Fukomys damarensis

Damaraland mole-rat

16–20.6

60–600

80

Eusocial/Social 4 to over 45 individuals/colony, with the eusocial F. damarensis having the largest colonies. All other species social

Gestation ranges between 78 and 111 days. Up to 4 litters/year F. damarensis = 78–92 days, 1–6 pups/litter

Found all over sub-Saharan African living in a wide range of soil types and annual rainfall patterns

Fukomys mechowii

Giant mole-rat

40

Fukomys anselli

Ansell’s mole-rat

69

Fukomys amatus

Zambian mole-rat

68

Fukomys bocagei

Angolian mole-rat

58

Fukomys darlingi

Mashona mole-rat

54

Fukomys ilariae

Somali striped mole-rat

Unknown

Fukomys kafuensis

Kafue mole-rat

42–58

Fukomys vandewoestijneae

Caroline’s mole-rat

44

Fukomys micklemi

Kataba mole-rat

42–68

Fukomys whytei

Malawian mole-rat

46

Fukomys foxi

Nigerian mole-rat

Unknown

Fukomys zechi

Togo(Ghana) mole-rat

Unknown

Fukomys ochraceocinereus

Ochre mole-rat

Unknown

Cryptomys h. hottentotus a

Common mole-rata

11

57–110

54

Social, 8–16 individuals/colony

Gestation is 59–66 days. Up to 2 litters/year. 2–4 pups/litter

Found in South Africa in a wide range of soil types and annual rainfall patterns

Heliophobius argenteocinereus

Silvery mole-rat

>7.5

160

62

Solitary, aggressive

Gestation is 87 days. 2–4 pups/litter

Lives in sandy soils of savannahs and woodlands with high annual rainfall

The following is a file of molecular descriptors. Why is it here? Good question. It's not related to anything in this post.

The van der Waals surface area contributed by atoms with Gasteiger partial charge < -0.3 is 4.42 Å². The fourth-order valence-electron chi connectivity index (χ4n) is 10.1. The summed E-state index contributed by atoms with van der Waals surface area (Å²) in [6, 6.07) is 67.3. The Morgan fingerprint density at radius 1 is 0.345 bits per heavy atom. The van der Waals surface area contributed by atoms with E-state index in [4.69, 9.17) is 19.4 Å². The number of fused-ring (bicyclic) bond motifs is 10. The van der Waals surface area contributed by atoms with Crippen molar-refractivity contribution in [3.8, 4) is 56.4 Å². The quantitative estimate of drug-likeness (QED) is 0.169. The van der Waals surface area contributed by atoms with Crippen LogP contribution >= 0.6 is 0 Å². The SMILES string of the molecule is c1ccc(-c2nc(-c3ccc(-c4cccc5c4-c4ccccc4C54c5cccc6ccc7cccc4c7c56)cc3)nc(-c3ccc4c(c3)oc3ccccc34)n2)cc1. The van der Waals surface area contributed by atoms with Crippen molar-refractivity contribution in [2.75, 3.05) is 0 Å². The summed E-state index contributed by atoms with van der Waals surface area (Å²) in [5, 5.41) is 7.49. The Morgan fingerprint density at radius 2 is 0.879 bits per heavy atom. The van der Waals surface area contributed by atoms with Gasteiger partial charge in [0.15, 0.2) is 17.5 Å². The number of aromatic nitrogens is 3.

Georychus capensis

Cape mole-rat

11.2

180

54

Solitary

Gestation is 44–48 days. Up to 2 litters/year. 4–10 pups/litter

Found in sandy and clay soils in mesic habitats with winter rainfall patterns

Bathyergus janetta

Namaqua dune mole-rat

>6

Up to 1000

54

Solitary

Gestation is 52 days. Up to 2 litters/year. 1–7 pups/litter

Found along southwestern African coastal sand dunes. B. suillus is found in areas of high rainfall, and B. janetta in areas with very low rainfall

Bathyergus suillus

Cape dune mole-rat

56

Spalax ehrenbergi b

Blind mole-ratb

20.2

120

52–60

Solitary, varying levels of aggression

Gestation is 34 days. 1 litter/year. 1–5 pups/litter

Dozens of different biological species live in different climates and with distinct haplotypes distributed throughout the middle east

Myospalax baileyi

Plateau zokor

Unknown

Up to 720

Unknown

Solitary

Unknown

Distributed throughout Asia

Myospalax myospalax

Siberian zokor

Myospalax psilurus

Transbaikal zokor

Eospalax fontanierii

Chinese zokor

Unknown

Up to 600

Unknown

Solitary

Unknown

Distributed throughout mountainous regions of China

Eospalax rothschildi

Rothschild’s zokor

Eospalax smithii

Smith’s zokor

Tachyoryctes splendens c

East African mole-ratc

>3.1

220

48

Solitary

Gestation is 36–41 days. Up to 2 litters/year. 1–3 pups/litter

Located in east and central Africa in multiple habitats

Tachyoryctes macrocephalus

Big-headed mole-rat

Rhizomys sinensis

Chinese bamboo rat

>4

Up to 4000

Unknown

Solitary

Unknown

Distributed throughout Asia with in a wide range of habitats

Rhizomys sumatrensis

Sumatra bamboo rat

Rhizomys pruinosus

Hoary bamboo rat

Cannomys badius

Lesser bamboo rat